Exercise is medicine. More and more people are starting to exercise regularly as a way to improve their health and quality of life. There are numerous studies showing that exercising at the correct intensity and duration decreases the incidence of chronic diseases and obesity.

Research shows that one of the leading reasons why people to stop their exercise program is overuse injury.

Overuse injuries are the result of repetitive micro-trauma to your tendons, bones, or joints. Symptoms of an overuse injury are often subtle and occur over time. Common examples are tennis elbow (lateral epicondylitis), runner’s knee (patellofemoral syndrome), and shin splints.

Training errors are the most common cause of overuse injuries. This is often the result of too rapid acceleration of the intensity, duration, or frequency of your activity.

Training to Avoid Overuse Injury

Most overuse injuries can be prevented with common sense and proper training. The “no pain, no gain” philosophy is not recommended. Learn to listen to your body and use pain as a guide to tell you when to slow down or stop.

The “10 percent rule” is often helpful in guiding your exercise program. You should not increase your training program or activity more than 10 percent per week. This will allow your body adequate time for recovery. The 10 percent rule also applies to adding weight in a strength training program, and increasing your mileage or pace if you are a walker or runner.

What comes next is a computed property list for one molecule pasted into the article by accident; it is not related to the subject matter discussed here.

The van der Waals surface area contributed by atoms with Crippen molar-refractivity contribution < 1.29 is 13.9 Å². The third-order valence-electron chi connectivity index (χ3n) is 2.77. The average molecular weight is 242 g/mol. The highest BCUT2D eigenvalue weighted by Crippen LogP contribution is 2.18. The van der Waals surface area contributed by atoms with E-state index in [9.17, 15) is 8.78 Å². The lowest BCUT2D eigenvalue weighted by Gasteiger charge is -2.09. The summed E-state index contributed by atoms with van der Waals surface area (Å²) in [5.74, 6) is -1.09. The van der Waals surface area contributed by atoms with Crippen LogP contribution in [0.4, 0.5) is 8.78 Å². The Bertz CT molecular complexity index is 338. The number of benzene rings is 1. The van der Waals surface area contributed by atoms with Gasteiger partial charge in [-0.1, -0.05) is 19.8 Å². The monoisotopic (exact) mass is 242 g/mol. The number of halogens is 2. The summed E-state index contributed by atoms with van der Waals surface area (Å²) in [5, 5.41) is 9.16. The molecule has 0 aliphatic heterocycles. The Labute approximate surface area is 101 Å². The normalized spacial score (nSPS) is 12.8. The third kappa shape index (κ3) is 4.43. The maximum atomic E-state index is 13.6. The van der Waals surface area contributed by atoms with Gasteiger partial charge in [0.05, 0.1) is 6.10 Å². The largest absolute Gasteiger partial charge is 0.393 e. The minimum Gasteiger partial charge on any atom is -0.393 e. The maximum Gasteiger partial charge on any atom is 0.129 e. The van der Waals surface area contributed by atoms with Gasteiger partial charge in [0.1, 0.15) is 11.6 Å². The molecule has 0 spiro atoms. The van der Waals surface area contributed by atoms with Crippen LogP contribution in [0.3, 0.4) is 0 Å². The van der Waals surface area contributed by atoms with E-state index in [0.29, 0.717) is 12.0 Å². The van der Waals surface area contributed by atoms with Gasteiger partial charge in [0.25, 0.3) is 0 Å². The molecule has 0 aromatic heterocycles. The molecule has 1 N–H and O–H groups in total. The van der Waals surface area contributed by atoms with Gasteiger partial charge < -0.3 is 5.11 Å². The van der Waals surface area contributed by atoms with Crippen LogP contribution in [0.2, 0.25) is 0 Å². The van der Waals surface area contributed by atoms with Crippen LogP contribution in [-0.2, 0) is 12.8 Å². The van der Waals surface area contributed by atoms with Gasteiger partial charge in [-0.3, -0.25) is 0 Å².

When beginning an exercise program or sport, seek the advice of a sports medicine physician to help you prevent chronic or recurrent injuries. If you do get injured, talk to your physician about maintaining your overall fitness while you recover from your injury.

For more information on exercise and preventing injury, go to www.exerciseismedicine.org, www.stopsportsinjuries.org, and www.sportsmed.org.

About Dr. Michael Simpson

Michael R. Simpson, DO, specializes in family medicine and primary care sports medicine. Dr. Simpson is board certified in family medicine and sports medicine, and is a fellow of the American Academy of Family Physicians. He is a member of the American Osteopathic Association, American College of Sports Medicine and the American Medical Society of Sports Medicine. Prior to medical school, Dr. Simpson earned a master’s degree in exercise science from the University of South Carolina in Columbia, S.C.

Back to News Listing Posted on 05/02/2013